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S&PCORRECT: Standard & Poor's Clarifies Assumption Used On Discretionary Spending Growth

Publication date: 19-Aug-2011 16:39:36 EST

(Editor's Note: The original version of this article, which was published on 
Aug. 6, 2011, included a number to help readers quantify the difference 
between the two analytical approaches in dollar terms. The projected debt 
numbers in that statement were correct, but the difference between the two 
approaches is smaller than the incorrect dollar figure previously provided as 
a result of an editing error. In the version below, we have revised that 
dollar figure and have provided the actual debt numbers in nonrounded terms.)

NEW YORK (Standard & Poor's) Aug. 19, 2011--In response to questions, Standard 
& Poor's Ratings Services said that the ratings decision to lower the 
long-term rating on the United States to 'AA+' from 'AAA' was not affected by 
the change of assumptions regarding the pace of discretionary spending growth. 
In the near-term horizon to 2015, the U.S. net general government debt is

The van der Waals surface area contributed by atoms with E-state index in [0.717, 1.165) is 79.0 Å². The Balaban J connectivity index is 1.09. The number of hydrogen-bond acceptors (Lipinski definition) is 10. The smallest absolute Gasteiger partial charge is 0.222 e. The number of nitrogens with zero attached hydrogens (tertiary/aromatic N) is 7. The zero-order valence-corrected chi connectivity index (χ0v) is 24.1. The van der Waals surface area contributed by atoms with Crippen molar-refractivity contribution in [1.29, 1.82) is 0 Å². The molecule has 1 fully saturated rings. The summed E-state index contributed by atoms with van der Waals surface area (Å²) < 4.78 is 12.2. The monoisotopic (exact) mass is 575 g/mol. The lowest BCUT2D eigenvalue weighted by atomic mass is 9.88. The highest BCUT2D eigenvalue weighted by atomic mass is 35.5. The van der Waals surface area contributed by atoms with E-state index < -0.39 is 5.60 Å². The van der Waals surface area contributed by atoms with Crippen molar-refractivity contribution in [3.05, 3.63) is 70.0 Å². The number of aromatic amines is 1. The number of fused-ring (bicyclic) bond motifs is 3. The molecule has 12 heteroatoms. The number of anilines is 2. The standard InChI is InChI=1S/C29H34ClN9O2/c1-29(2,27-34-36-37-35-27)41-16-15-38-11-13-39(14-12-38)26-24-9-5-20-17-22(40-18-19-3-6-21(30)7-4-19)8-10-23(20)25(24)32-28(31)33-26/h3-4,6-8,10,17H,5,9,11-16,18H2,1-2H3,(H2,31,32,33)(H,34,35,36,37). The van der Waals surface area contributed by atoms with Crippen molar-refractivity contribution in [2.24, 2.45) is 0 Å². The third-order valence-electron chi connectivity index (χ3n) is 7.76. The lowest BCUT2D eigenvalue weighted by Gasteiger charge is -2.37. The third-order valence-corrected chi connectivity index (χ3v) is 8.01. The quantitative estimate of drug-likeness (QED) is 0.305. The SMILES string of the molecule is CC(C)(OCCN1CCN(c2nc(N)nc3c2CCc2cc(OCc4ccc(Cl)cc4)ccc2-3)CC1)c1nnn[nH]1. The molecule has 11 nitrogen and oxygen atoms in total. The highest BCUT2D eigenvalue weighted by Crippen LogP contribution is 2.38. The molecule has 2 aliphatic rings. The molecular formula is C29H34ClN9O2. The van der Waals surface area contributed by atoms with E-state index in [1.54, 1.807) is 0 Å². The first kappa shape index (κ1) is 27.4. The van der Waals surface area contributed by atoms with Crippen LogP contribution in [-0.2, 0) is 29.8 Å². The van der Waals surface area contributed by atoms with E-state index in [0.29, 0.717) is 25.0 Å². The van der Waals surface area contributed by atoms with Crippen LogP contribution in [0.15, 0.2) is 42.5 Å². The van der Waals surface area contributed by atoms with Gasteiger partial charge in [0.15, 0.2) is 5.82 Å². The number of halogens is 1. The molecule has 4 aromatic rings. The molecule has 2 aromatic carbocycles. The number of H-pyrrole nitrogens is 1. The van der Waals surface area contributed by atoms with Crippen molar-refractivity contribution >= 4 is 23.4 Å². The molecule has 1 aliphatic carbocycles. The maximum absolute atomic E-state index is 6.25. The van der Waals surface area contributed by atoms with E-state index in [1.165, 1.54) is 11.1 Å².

projected to be $14.5 trillion (79% of 2015 GDP) versus $14.7 trillion (81% of 
2015 GDP) with the initial assumption.

We used the Alternative Fiscal Scenario of the nonpartisan Congressional 
Budget Office (CBO), which includes an assumption that government 
discretionary appropriations will grow at the same rate as nominal GDP. In 
further discussions between Standard & Poor's and the U.S. Treasury, we 
determined that the CBO's Baseline Scenario, which assumes discretionary 
appropriations grow at a lower rate, would be more consistent with CBO 
assessment of the savings set out by the Budget Control Act of 2011.

Our ratings are determined primarily using a three- to five-year time horizon.

In the near-term horizon, by 2015, the U.S. net general government debt with 
the new assumptions was projected to be $14,455 billion (79% of 2015 GDP) 
versus $14,727 billion (81% of 2015 GDP) with the initial assumption--a 
difference of $272 billion.

In taking a longer-term horizon of 10 years, the U.S. net general government 
debt level with the current assumptions would be $20.1 trillion (85% of 2021 
GDP). With the original assumptions, the debt level was projected to be $22.1 
trillion (93% of 2021 GDP).

The primary focus remained on the current level of debt, the trajectory of 
debt as a share of the economy, and the lack of apparent willingness of 
elected officials as a group to deal with the U.S. medium-term fiscal outlook. 
None of these key factors was meaningfully affected by the assumption 
revisions to the assumed growth of discretionary outlays and thus had no 
impact on the rating decision.

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